Last month, I went to two equally fascinating conferences held in New York City. Both were broadly exploring the future of our global, hyper-connected economy. As both a tech start-up veteran and the mother of two young boys already enamored with devices, I found these events equally fascinating and frightening.
MIT and the Digital Economy: The Second Machine Age Conference, hosted speakers largely from the technology and finance industries, along with MIT economists and researchers. The overarching messages were:
1. The great decoupling: U.S. productivity, GDP, employment and income have been slowly but steadily "decoupling" over the past three decades. Real GDP and labor productivity continue an up-and-to-the-right march, while private employment and medium household income have been flat-lining since the mid '90s. As such, further economic disparity seems inevitable. Those who "own" capital, technology and/or IP can reap enormous returns, and those who simply "own" their labor/skills may find they have diminishing value.
2. Automation and the new mind-machine boundary: The first machine age ushered in an era where machines could do far more than a human body, the effects of which are still felt by the workers who were left behind... And yet, this next "second machine age" will usher in an era where machines can do far more than a human brain. So expect to see more "high-skill" jobs become outsourced-on-their-way-to-being-automated, never to return. (For example, some legal, medical and even finance jobs are starting to disappear.)
3. New business models and the disruption of everything: Business leaders were warned to embrace geeks, machines and outsiders, because while the future is unknowable, the trends are pretty clear. The pace of change will only get faster (as new inventions are built, like building blocks, upon earlier innovations), so no matter how idiosyncratic your field, these three forces will surely change the dynamics of your industry. Net net: the "Moneyball-ing" of virtually all industries is coming, so you better embrace it.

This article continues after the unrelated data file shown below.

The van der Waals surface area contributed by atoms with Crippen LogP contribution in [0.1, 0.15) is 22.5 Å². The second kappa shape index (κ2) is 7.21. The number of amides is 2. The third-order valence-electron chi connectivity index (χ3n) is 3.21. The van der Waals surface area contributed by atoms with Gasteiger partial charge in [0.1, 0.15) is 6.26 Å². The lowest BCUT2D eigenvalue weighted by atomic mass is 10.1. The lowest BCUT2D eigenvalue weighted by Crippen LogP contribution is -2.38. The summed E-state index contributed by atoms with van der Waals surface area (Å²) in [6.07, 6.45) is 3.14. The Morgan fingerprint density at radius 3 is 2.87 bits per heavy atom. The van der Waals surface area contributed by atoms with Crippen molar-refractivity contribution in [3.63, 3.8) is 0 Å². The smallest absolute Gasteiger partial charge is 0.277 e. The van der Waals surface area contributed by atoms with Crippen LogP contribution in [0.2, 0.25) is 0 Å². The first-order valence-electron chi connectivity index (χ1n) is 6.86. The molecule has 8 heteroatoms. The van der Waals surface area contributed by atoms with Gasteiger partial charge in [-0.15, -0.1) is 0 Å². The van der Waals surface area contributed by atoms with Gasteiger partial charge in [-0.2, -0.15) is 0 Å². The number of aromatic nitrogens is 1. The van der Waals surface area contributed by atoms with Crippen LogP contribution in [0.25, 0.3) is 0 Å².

By contrast, Thrive, A Third Metric Live Event, featured speakers primarily from the media, arts and healthcare industries. The topics followed the structure of Huffington's new book, Thrive -- i.e. Well-being, Wisdom, Wonder and Giving -- as a way to structure a "Third Metric" for success (beyond money and power). I took away these key points:
1. Health >= Wealth: From neuroscience's proof of meditation's benefits, to exposing the systemic roots of obesity in America, there was compelling evidence of the terrible trade-off we've made for convenience. Yet, alternatively, there is no trade-off between high performance at work and taking care of our health. For example, Mark Bertolini, the CEO of Aetna, said their corporate wellness investments have improved their bottom line. Our individual and collective health is more valuable than, and may even drive more monetary wealth.
2. Giving, taking and score keeping: Wharton professor and author of Give and Take, Adam Grant set the scene for thinking about our corporate world as a game, whereby there are givers, takers and the score keepers. A number of singers, writers and artists underscored that gratitude was instrumental to "get something" even more valuable in return, to feed their creativity. So while it's valuable to understand the game, and give to "win", it's perhaps best to rise above it altogether. ("Onward, Upward, and Inward" was printed on the back of the conference agenda.)
3. Our new tech-life balance: Mika Brzezinski, the co-host, and many speakers, including Randi Zuckerberg, were mindful to the potential addiction to devices and real-time information, and they spoke of the value of a digital detox. Federica Marchionni, the President of Dolce & Gabbana USA, explained the #DGfamily project, as an expression of the company's roots: "The family is our point of reference." It seems our discussion of work-life balance is morphing into one of tech-life balance (which is hopefully gender neutral), and may even be reflected in the software industry's slow tech movement.
I'm not a Steve Jobs idolizer, but working the Tech industry, it's often impossible not to consider, "What would Steve do?" I mean, this man brought us the devices we're now addicted to, and yet also shaped Wall-e into the beautiful, cautionary masterpiece that it is. How would he balance a love for technology with a need for health?
But to all of us: Which future will we shape for ourselves, with both our great machines, and our great inward journey?
(If anyone should think MIT doesn't concern itself with this all-important balancing act, they recently announced a new multidisciplinary initiative for the environment and sustainability.)